Get Aleteia delivered to your inbox. Subscribe here
Subscribe to Aleteia's free newsletter: Goodness. Beauty. Truth. No yelling.
Sign me up!

Not Prepared to Donate?

Here are 5 ways you can still help Aleteia:

  1. Pray for our team and the success of our mission
  2. Talk about Aleteia in your parish
  3. Share Aleteia content with friends and family
  4. Turn off your ad blockers when you visit
  5. Subscribe to our free newsletter and read us daily
Thank you!
Team Aleteia



Ex-drug dealer’s “burning bush experience” leads to new life

Supplied photo

It began with a prayer, the first he ever uttered.

At 12 years old, Joey Stazzone was regularly using marijuana, and had developed an addiction to opiates. By the time he graduated from high school, he was using heroin, selling drugs, and apprenticing at a marijuana farm in Northern California. 

Then came a fateful, “merciful” night when suicide seemed like the best way to end a life of pain and bad choices. 

So, how did he end up becoming one of only 3,000 licensed coffee graders in the world, and the founder-owner of Cafe Kreyol?

It began with a prayer – the first he had ever uttered – offered as a prelude to killing himself. Stazzone apologized to God for how he had turned out, and asked for forgiveness. The next thing he knew, police were barging into and raiding his house. He was alive. And facing 24 felony charges.

Believing the bust was a divine intervention to save his life, Joey pulled a Bible from the prison library cart as it passed his cell.  An officer who saw him floundering with it suggested he start with the Gospels, and in reading them Joey felt as though the narratives were “breathing life” into him. As he prayed to Christ, he had a “burning bush experience. My life changed at once, my heart changed, my desires changed.”

Joey’s new desire was to follow God; he was especially attracted by the mission of Saint Paul, who helped establish small churches that positively affected their communities. In 2010, as the images of a catastrophic earthquake in Haiti flashed across the jail television, he was filled with a Pauline desire to provide hope for those in need, particularly in Haiti. He had been a vacuum for far too long, and now he felt a calling, as one who knew that, having been much forgiven, his life must be lived with much love.

After his release, he focused on mentoring others in prison. He also joined a church and went on a mission trip to Haiti, which shared the Gospel and painted a wall. However, witnessing that little nation’s extreme poverty (65 percent unemployment), he wanted to do more for the people than painting or cleaning up.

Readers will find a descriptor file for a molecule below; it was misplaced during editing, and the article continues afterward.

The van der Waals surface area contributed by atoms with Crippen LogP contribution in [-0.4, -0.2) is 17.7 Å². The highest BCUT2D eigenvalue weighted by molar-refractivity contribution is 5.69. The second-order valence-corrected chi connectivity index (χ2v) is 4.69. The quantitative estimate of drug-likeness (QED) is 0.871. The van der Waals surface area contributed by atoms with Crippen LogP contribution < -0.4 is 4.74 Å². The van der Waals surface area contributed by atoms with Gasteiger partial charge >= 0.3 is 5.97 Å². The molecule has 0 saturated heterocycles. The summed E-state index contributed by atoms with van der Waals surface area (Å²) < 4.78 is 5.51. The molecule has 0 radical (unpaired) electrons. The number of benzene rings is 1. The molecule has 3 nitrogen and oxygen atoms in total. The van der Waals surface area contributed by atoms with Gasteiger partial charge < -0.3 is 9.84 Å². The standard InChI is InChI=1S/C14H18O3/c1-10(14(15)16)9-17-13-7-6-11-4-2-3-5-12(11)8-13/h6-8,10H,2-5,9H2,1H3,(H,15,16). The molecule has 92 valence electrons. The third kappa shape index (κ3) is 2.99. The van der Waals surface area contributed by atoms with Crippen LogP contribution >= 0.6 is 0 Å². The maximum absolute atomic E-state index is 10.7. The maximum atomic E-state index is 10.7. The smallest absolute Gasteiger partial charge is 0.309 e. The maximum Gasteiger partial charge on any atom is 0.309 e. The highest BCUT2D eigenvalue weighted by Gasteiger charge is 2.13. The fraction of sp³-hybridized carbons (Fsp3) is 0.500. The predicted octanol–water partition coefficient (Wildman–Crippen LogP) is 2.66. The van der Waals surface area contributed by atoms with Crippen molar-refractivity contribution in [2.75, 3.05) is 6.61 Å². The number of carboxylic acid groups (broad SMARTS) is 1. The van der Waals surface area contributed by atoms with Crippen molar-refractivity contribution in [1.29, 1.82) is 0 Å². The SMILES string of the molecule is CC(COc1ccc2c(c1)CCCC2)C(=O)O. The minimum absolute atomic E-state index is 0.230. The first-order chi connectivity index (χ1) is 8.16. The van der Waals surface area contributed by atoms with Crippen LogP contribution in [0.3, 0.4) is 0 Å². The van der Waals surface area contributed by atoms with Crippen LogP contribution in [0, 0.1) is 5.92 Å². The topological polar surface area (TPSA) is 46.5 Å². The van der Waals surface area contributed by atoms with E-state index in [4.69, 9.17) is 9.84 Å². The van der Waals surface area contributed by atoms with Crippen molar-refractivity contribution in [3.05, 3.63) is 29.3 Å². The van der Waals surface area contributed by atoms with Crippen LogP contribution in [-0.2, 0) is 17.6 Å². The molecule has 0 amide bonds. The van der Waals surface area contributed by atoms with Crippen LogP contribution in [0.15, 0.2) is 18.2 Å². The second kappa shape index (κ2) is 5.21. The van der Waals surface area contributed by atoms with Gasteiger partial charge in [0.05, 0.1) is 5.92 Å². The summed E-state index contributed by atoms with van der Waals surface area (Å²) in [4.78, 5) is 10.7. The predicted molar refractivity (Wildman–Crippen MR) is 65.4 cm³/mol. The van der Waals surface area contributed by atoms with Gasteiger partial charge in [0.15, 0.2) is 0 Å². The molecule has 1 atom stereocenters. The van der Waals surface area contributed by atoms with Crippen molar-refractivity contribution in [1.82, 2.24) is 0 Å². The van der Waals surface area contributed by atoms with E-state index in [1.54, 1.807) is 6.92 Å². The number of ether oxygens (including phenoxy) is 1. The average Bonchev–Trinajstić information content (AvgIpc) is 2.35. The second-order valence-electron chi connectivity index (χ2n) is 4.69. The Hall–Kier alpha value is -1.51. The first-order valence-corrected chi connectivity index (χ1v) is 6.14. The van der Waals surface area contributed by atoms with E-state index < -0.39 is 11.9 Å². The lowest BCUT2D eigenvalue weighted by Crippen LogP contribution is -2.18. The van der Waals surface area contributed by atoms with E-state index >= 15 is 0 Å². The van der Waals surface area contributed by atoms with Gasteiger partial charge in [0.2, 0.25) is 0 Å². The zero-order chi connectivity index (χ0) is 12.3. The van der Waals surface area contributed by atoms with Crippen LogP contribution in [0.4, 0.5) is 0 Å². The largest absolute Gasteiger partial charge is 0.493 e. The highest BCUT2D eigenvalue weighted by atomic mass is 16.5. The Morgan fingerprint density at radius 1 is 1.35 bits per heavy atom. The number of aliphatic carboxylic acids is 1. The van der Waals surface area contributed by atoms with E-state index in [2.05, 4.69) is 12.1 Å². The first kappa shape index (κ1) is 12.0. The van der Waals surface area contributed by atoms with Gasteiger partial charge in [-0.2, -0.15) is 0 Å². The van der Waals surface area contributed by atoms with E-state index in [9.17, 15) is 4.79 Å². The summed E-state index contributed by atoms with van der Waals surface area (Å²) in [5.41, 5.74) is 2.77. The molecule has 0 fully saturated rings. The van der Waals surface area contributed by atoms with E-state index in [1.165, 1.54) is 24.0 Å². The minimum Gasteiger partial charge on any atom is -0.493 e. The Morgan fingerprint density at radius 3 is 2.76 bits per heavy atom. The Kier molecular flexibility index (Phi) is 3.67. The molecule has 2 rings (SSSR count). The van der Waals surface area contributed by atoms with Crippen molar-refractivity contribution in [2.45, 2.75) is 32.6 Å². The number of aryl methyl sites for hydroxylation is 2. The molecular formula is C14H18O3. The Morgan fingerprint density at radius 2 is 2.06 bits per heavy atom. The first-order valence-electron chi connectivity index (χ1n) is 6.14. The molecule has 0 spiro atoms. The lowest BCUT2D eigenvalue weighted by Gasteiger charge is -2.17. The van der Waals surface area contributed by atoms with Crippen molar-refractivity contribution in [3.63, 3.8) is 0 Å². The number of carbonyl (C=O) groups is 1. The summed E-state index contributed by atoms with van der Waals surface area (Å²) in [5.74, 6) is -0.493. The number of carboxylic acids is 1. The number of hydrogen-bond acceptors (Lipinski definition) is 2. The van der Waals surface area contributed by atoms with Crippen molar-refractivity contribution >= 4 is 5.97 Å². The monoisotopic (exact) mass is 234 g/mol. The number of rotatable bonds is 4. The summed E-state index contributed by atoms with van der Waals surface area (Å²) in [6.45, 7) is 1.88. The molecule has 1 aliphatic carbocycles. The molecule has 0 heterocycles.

The aid being provided to Haitians was not only unsustainable, it was contributing to unemployment and in some ways preventing the Haitian people from helping themselves. Charity, Joey realized, had to be about more than heaping things upon people and then abandoning them. He wanted to create jobs in Haiti, employment that would be fair and lasting. Raising funds from within the faith community, Joey — who prefers his title of “chief coffee hunter” to CEO — founded Cafe Kreyol. He brought 200 Haitian farmers together to reawaken their oldest existing co-op, which had lost direction. Now, along with his director of operations Eric Girard, he has come to employ close to 2,000 Haitians who grow nursery trees and work as coffee farmers, while operating Cafe Kreyol out of a 2,000 square foot roastery in Manassas, Virginia.


The duo has trained farmers from Haiti, Burundi, Dominican Republic, Brazil, Colombia, and Bolivia in agronomy – teaching them to train one another. They operate on a direct trade system, which is based on the quality of the product. Through this system, farmers create their own profitable business, and are paid more for better quality beans.

As it turns out, while farming marijuana, Joey had began to form an interest in crops, particularly crossbreeding and flavor profiles – an interest that served him well in his new endeavor. Reflecting on that now, he is amazed at how God took his past sins and bad choices, and permitted them to be the impetus for something good and productive, and helpful for so many others, across the world.

Joey’s former drug use has certainly come full circle — his “Cocaine 4 Coffee” microlot roast is produced by former cocaine farmers, whom Joey has helped to escape the dangerous and soul-troubling trade for coffee farming.

I actually tried a sample of Cafe Kreyol’s Haitian Hound and was stopped in my tracks by the richness and flavor of the coffee. I went right over to the shelf and bought a bag (a habit that has continued; I recently picked up a bag of their newest blend, Defense Against the Dark Arts). Never would I have guessed that its origins were right in my own Northern Virginia backyard, born out of a calling and Christian witness to do good.

[Cafe Kreyol offers a buy-one-get-one-half-off discount specifically for Aleteia readers, using the coupon code: ALETEIA.) – Ed]

Get Aleteia delivered to your inbox. Subscribe here.
Aleteia offers you this space to comment on articles. This space should always reflect Aleteia values.
[See Comment Policy]
Readers like you contribute to Aleteia's Mission.

Since our inception in 2012, Aleteia’s readership has grown rapidly worldwide. Our team is committed to a mission of providing articles that enrich, inspire and inform a Catholic life. That's why we want our articles to be freely accessible to everyone, but we need your help to do that. Quality journalism has a cost (more than selling ads on Aleteia can cover). That's why readers like you make a major difference by donating as little as $3 a month.